Crawford panel focuses minds on challenges facing vascular surgery workforce numbers

Laura Marie Drudi and Michel S. Makaroun

Yesterday’s E. Stanley Crawford Critical Issues Forum, which looked at ways to address the pipeline of sources feeding the vascular surgery pool of talent, yielded an illuminating perspective on the looming workforce crisis currently occupying leaders in the field.

Speaking from the VAM 2023 audience after the six-strong panel concluded their talks, Rana Afifi, MD, from McGovern Medical School, University of Texas Health Houston, introduced herself to the panel of experts assembled by organizer President-Elect Joseph Mills, MD, as a non-Board-certified vascular surgeon—and as someone not eligible for the U.S. Board. “I graduated from my residency-fellowship outside of the U.S., and came for super-fellowship in the U.S.,” she told them, describing the many “obstacles and problems” she has encountered on her path toward Board eligibility. “I was told after PGY-11 years: Repeat. Repeat your residency.”

Despite the challenges, Afifi continued, she found a way forward and is now practicing, but pointed out she is not represented in the statistics produced by former SVS President Michel S. Makaroun, MD, from the University of Pittsburgh Medical Center, whose talk honed in on the question of insufficient supply or maldistribution in the workforce pipeline. 

“I’m pretty sure there are a lot of others who are struggling—who either leave, are frustrated, are broken because they feel inadequate, or they compete for spots for people in the U.S.,” Afifi elaborated. 

She addressed a need for “more creative” solutions in efforts aimed at finding an alternative pathway for people who graduated from residency outside of the U.S. “Have we reached out as a vascular society to other societies to see if they have found solutions that can create more spots?”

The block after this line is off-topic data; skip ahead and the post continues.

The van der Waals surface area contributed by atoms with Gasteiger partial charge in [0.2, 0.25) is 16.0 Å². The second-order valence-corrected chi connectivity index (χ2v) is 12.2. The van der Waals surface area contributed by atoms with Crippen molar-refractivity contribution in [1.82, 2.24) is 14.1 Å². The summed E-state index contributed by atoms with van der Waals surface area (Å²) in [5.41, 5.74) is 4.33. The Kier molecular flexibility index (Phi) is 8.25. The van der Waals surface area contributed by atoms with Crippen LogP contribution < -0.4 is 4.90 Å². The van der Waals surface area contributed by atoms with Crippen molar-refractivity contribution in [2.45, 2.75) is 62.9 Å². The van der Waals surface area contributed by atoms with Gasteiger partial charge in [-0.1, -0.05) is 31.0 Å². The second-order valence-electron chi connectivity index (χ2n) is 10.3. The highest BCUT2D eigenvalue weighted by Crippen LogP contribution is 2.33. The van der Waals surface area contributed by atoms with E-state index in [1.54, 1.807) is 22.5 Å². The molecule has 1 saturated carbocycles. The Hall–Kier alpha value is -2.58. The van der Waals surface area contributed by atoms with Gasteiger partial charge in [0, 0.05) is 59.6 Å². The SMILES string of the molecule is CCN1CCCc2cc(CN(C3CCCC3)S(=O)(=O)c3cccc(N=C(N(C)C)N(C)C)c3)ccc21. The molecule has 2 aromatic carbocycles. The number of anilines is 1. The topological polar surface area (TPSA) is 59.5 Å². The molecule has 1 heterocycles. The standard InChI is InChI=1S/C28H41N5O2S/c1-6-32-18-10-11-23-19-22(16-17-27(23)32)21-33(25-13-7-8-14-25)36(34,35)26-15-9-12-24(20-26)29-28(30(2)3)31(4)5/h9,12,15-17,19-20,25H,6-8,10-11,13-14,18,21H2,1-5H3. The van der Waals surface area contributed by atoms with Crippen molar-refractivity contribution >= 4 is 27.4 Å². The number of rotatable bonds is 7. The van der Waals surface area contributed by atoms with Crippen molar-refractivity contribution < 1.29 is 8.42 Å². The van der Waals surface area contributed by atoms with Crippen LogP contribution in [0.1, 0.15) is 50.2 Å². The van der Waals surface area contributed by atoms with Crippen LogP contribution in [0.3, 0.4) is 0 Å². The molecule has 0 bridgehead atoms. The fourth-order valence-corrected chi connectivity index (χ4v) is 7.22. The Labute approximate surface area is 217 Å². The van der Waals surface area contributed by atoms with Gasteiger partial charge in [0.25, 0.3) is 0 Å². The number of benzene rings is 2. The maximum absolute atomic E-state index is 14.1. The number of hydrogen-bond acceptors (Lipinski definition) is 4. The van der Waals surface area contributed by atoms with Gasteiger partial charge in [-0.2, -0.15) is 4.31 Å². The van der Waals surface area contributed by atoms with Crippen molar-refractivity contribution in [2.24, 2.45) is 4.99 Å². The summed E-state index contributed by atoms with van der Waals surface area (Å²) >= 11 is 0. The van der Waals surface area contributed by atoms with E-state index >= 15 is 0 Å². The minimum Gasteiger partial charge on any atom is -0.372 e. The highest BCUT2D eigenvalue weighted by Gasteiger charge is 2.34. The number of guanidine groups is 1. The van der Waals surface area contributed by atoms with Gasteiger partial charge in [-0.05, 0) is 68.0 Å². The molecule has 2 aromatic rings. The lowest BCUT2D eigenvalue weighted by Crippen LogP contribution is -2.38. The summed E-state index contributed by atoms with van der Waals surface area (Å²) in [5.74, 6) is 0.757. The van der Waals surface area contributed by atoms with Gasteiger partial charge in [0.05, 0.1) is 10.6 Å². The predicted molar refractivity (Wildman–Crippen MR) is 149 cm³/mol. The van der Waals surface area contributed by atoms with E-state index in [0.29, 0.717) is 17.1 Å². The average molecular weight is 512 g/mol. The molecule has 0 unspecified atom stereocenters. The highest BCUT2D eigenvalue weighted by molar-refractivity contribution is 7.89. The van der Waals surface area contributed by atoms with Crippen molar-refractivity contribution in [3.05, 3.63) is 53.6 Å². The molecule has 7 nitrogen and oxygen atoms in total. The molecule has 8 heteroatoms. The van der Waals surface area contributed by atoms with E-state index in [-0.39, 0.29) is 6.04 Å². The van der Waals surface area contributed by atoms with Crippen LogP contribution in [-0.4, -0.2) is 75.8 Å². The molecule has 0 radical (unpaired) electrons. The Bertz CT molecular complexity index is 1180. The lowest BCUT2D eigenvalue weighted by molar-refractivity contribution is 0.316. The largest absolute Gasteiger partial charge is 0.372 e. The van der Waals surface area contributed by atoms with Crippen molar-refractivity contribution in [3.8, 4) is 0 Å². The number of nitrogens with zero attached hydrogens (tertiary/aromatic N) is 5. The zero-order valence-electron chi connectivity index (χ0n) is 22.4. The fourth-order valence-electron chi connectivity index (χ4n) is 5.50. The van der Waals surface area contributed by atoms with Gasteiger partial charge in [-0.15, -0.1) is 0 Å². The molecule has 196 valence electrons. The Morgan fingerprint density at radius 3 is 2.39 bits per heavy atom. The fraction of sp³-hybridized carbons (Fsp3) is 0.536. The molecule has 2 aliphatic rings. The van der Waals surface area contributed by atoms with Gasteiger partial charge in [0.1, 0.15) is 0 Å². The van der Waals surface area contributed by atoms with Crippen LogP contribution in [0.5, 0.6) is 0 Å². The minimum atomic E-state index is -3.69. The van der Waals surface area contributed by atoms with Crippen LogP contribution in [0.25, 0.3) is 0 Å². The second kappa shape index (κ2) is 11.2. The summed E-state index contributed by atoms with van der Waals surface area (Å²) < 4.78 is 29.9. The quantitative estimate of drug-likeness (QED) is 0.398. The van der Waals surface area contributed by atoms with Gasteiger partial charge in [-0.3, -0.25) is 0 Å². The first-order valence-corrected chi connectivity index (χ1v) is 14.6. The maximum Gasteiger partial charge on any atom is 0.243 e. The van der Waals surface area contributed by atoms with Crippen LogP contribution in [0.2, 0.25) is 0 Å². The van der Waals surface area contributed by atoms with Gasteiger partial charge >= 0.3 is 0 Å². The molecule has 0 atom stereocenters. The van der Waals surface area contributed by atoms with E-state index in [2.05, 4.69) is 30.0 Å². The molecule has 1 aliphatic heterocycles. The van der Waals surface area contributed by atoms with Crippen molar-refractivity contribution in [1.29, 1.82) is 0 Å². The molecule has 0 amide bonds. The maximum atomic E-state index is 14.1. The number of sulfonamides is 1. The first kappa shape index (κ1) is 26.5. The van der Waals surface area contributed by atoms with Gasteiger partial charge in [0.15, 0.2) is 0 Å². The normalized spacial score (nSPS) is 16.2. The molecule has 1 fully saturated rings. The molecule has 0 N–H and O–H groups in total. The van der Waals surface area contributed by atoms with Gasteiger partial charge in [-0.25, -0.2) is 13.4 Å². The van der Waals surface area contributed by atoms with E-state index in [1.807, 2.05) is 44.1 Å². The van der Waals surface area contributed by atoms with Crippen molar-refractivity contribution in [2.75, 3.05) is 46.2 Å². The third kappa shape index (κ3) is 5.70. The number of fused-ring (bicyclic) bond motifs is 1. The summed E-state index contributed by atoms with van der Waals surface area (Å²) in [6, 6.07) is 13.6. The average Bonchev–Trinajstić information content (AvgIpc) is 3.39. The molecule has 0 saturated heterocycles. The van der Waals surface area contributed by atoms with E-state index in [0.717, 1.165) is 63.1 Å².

Responding, Makaroun said he completely agreed with the need for creativity in the search for more surgeons to bolster the workforce. “I believe you are a member of the SVS and you are counted in the group that is called ‘early-active,’” he continued. “The people who are not Board-eligible are still part of those statistics, so we are not ignoring you. But I totally agree with you that we need to look for other opportunities to have support for our workforce.” 

The Crawford Forum is developed by the incoming SVS president to address long-range issues deemed critical to the specialty, with Mills focusing the theme on the complexity of the issues contained within the workforce pipeline. He titled the forum, “The State and Future of Our Specialty— Extending, Repairing and Maintaining the Vascular Surgery Pipeline.” 

Mills deems the challenges multifaceted, saying: “The pipeline is not one line. It has multiple connections that come from multiple places and go to multiple places.” 

The panel captured three main areas of focus: the root sources of future vascular surgeons, the existing workforce, and the distribution of that workforce. Lee Kirksey, MD, from the Cleveland Clinic in Ohio looked at outreach to high school and college students and Malachi Sheahan III, MD, from Louisiana State University in New Orleans, dealt with efforts to attract medical students and residents in training. Dawn M. Coleman, MD, from Duke University Medical Center in Durham, North Carolina, addressed vascular surgeon wellness, followed by Laura Marie Drudi, MD, from Centre Hospitalier de l’Universite de Montreal in Canada, on burnout solutions. The panel was rounded out by former SVS President Makaroun, on workforce supply or maldistribution, and Peter R. Nelson, MD, from the University of Oklahoma in Tulsa, on prophylactic measures to improve the workforce crisis. 


Please enter your comment!
Please enter your name here